Patient and family engagement involves a broad spectrum of practices intended to promote partnerships between patients, their loved ones, and health professionals. Prior literature discusses patient and family engagement as a general or overarching philosophy that can be applied to many PSPs as a specific component of PSPs (e.g., inclusion of a mechanism for patients to report concerns in a rapid response system), or as a contextual moderator of the effectiveness of a PSP.12 Furthermore, patient and family engagement (i.e., creating active partnerships) has been differentiated from simply informing patients about aspects of their healthcare. Engagement consists of empowering patients with skills and tools to work with their care team, partnering patients with their care team to impact care decisions, including about patient safety, and fully integrating patients and families as members of the care team.13

For the purposes of this review, we define PSPs focused on patient and family engagement as any intervention that is specifically designed to promote engagement of patients and/or family members in reporting and reducing patient safety events and associated harms. This definition excludes interventions having the goal of solely informing patients and their families about their care or PSPs (e.g., patient education interventions) lacking an intent to engage and partner with them.

The overall purpose of this rapid response is to summarize the most relevant and recent literature on PSPs focused on patient and family engagement and how these PSPs can be implemented.

For this rapid response, strategic adjustments will be made to streamline traditional systematic review processes and deliver an evidence product in the allotted time. We will follow adjustments and streamlining processes proposed by the AHRQ EPC Program. Adjustments include being as specific as possible about the questions, limiting the number of databases searched, modifying search strategies to focus on finding the most valuable studies (i.e., being flexible on sensitivity to increase the specificity of the search), and restricting the search to studies published recently (i.e., since 2019 when the search was done for the MHS III report) in English and performed in the United States, and having each study assessed by a single reviewer. Depending on the expected volume of literature, the EPC team may opt to have a randomly selected 10% sample checked by a second reviewer or use the artificial intelligence (AI) feature of DistillerSR (AI Classifier Manager) as a second reviewer at the title and abstract screening stage.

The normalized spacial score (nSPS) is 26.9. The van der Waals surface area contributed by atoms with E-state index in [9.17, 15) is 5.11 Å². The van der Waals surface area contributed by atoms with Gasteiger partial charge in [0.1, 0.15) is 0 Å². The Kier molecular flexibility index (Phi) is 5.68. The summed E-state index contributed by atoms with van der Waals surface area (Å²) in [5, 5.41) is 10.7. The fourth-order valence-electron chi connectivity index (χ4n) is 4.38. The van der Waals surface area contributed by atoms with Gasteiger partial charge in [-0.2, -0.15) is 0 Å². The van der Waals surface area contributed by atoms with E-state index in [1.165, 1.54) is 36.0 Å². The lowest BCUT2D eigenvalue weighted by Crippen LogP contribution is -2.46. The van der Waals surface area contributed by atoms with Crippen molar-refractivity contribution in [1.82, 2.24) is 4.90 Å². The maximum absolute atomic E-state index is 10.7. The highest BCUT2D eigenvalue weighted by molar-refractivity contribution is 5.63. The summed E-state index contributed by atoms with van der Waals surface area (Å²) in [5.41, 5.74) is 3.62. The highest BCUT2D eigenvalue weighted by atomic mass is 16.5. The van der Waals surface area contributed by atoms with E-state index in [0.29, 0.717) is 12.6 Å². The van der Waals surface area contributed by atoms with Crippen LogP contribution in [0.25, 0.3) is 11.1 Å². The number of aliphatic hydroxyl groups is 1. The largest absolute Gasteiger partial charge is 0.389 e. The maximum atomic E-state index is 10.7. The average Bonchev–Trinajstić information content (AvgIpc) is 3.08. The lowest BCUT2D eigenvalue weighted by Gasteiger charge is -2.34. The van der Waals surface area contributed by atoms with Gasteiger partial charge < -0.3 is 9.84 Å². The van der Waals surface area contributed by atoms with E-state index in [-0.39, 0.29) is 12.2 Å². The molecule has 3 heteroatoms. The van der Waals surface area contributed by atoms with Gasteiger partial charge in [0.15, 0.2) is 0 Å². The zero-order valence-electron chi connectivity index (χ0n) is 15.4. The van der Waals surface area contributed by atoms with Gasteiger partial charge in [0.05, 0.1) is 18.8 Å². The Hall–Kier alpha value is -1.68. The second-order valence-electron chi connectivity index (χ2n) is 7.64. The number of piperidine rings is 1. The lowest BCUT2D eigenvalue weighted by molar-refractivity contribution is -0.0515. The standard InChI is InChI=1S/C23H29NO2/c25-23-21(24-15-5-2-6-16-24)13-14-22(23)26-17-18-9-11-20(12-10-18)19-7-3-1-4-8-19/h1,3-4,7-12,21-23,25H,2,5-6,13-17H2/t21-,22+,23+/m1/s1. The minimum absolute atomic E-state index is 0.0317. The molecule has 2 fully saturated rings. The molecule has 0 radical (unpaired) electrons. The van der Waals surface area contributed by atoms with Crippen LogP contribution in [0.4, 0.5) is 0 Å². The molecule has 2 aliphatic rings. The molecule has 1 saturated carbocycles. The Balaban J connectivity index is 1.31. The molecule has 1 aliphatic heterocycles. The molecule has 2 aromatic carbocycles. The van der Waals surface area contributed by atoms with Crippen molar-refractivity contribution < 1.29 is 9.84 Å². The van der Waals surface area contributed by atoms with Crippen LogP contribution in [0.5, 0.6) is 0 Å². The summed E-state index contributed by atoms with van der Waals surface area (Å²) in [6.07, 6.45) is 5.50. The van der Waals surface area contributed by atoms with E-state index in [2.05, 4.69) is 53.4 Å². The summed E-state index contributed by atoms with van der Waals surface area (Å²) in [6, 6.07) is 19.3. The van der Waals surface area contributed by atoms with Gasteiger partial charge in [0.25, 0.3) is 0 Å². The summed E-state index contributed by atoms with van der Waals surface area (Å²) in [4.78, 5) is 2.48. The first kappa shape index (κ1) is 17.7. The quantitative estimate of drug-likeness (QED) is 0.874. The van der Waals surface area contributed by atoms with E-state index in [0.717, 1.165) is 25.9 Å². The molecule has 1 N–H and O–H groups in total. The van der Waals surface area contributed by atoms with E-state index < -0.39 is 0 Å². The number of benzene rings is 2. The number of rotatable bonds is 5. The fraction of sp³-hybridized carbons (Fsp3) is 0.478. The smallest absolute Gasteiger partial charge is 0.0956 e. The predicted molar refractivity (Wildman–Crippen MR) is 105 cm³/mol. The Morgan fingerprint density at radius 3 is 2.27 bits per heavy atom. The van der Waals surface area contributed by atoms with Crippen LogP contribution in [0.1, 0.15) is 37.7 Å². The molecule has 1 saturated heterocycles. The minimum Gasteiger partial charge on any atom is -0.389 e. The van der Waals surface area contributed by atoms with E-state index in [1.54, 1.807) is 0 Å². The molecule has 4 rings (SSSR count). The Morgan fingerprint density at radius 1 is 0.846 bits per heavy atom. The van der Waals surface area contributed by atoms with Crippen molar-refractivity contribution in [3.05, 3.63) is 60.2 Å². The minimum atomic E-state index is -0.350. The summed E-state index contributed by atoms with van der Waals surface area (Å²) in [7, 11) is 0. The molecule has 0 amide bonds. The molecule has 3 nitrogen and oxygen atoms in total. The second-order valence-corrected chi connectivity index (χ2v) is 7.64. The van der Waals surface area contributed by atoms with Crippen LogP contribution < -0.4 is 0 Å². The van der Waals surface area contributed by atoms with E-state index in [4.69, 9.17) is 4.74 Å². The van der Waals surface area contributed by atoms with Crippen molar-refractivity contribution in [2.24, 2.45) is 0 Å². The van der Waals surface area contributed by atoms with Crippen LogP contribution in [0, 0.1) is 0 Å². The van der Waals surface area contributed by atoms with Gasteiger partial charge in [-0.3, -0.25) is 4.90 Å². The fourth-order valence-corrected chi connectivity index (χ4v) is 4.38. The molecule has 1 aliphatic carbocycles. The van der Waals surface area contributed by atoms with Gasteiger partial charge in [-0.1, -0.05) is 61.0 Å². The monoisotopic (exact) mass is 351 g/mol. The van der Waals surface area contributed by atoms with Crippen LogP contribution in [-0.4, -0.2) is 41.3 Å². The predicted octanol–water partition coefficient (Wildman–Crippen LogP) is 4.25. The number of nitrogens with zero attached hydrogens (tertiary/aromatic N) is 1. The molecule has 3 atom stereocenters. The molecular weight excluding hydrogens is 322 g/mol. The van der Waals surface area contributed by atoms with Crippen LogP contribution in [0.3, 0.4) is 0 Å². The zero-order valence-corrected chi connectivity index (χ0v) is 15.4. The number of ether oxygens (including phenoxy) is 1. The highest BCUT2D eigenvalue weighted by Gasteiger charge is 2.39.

For this topic, we may need to consider a number of different PSPs that focus on the targeted harms.

We will search for recent high quality systematic reviews and will rely primarily on the content of any such systematic review that is found. We will not perform an independent assessment of original studies cited in any such systematic review.

We will answer Review Questions 1 and 2 by focusing on the harms and patient safety measures or indicators addressed in the studies identified for Review Question 5. For Review Question 2, we will focus on identifying relevant measures included in the Centers for Medicare & Medicaid Services (CMS) patient safety measures, AHRQ’s Patient Safety Indicators, or the National Committee for Quality Assurance (NCQA) patient safety related measures. For Review Question 3, we will focus on interventions identified in Review Question 5 (i.e., those interventions with studies evaluating their effectiveness). We will ask  our content experts to answer Review Question 4 by citing selected references, including explanations of the rationale presented in the studies we find for Review Question 5. For Review Questions 6 and 7, we will focus on the barriers, facilitators, and required resources reported in the studies we find for Review Question 5. For Review Question 8, we will search publicly available patient safety toolkits developed by AHRQ or other organizations that could help to support implementation of the PSPs, including AHRQ’s Patient Safety Network (PSNet) and AHRQ’s listing of patient safety related toolkits. We will include any toolkits mentioned in the studies found for Review Question 5. We identified toolkits without assessing or endorsing them.